; Tripathy 2020
), thereby reducing employees’ turnover intention. Additionally, job rotation moderates career plateaus toward work engagement. The impact coefficient on work engagement is also positive, indicating that appropriate job rotation can reduce the negative impact of career plateau and minimize turnover intention (Lin and Chen 2021
). Meanwhile, research shows that training has no significant moderating effect on work engagement, and job rotation has no significant moderating effect on job burnout. Therefore, under the influence of the COVID-19 epidemic, job changes can increase employee engagement, and training can reduce the perception of job burnout.
Finally, the results found that seniority has a significant control effect in this study. Seniority has a controlling impact on career plateau and job burnout and is negatively correlated with job burnout. Seniority has a control effect on career plateau and work engagement and is positively related to work engagement. It shows that senior employees in an organization have low burnout but high work engagement. This may be due to the impact of COVID-19 and the influence of the unique industry context of gambling. This is because the promotion and salary mechanisms of the gaming industry are highly related to seniority. In addition, due to the long-term accumulation of service technology and customer relationships in dealers’ work, employees with long experience can achieve positive results without more investment.
Theoretically, this study examines the differences in the literature and empirical impacts of job burnout and work engagement, their impact on turnover intentions, and their moderating effects between career plateaus and turnover intentions. Especially for service industry employees, it provides strong support for related theories of organizational behavior. In particular, this study finds that job burnout is a better explanation than work engagement for the relationship between career plateaus and turnover intentions. This provides strong evidence for the original theoretical argument in this paper.
In practice, the results of the sample data show that enhancing employees’ sense of belonging to the organization is significant for reducing the plateau period of careers under the circumstances of COVID-19, especially for the loss of confidence in job prospects, a lack of passion for work content and results, and a significant reduction in work efficiency (Stoyanova and Iliev 2017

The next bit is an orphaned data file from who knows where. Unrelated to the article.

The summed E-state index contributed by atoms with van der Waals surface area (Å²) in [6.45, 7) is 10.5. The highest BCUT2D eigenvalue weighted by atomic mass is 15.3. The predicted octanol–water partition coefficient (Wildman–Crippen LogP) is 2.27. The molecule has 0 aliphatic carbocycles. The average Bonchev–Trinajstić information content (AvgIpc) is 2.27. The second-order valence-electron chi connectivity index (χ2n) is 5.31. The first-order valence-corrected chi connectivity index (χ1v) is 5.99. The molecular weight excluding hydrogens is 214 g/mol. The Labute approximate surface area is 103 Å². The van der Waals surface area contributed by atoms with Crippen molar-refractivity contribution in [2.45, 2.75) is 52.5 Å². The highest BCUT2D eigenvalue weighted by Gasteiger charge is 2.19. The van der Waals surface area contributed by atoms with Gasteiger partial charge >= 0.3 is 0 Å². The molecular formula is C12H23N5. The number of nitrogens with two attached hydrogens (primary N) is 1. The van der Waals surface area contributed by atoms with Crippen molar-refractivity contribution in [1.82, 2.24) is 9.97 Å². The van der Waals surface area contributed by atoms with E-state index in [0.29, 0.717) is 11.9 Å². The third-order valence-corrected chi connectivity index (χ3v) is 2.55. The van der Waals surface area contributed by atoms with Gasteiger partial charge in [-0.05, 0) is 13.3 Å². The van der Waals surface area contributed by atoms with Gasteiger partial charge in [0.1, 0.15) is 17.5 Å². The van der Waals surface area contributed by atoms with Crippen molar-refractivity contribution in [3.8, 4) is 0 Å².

; Scott and Leadership 2017
). When resorts arrange the development of employee careers, in the case of limited positions or promotion space, it is of practical significance to adopt appropriate human resource strategies to reduce their turnover intention.
The data show that most employees are 35–42 years old. When the job skills become more and more proficient, repetitive work content day after day makes employees feel drained, and the appreciation space is low. They are therefore more likely to reach the career plateau. Even though the employee’s work performance and ability are outstanding, they are not recognized due to a lack of breakthroughs. A dealer’s salary is higher than the local average in Macau. Although employees will not be dissatisfied with their jobs, a career plateau will positively impact their turnover intentions. Reducing this impact by increasing positive organizational support activities, such as training, may be an effective way for Macau resorts to cope with the external environment in the long run.
This paper has several research limitations. First, according to research samples, this paper selected dealers who are the most typical representative of the Macau resorts as the research objects. However, there are certain deficiencies in the number of samples and the sample commonality. Second, the gaming companies involved in this article include Chinese and foreign capital. There are noticeable differences in corporate culture and management methods. Therefore, it is more meaningful to compare the gaps between the two groups of companies in terms of career plateaus and organizational human resource policies. Third, the epidemic’s impact is diverse, including changes in employees’ working conditions and income, which may impact career plateau industries. Future models will analyze these factors with more theoretical and practical significance. Fourth, this paper only examines the impact of employees’ career plateaus and human resource policies on internal factors. Research may focus on how the corresponding changes in opportunities from outside the organization impact career plateaus in the future, especially the changes in external opportunities caused by environmental factors.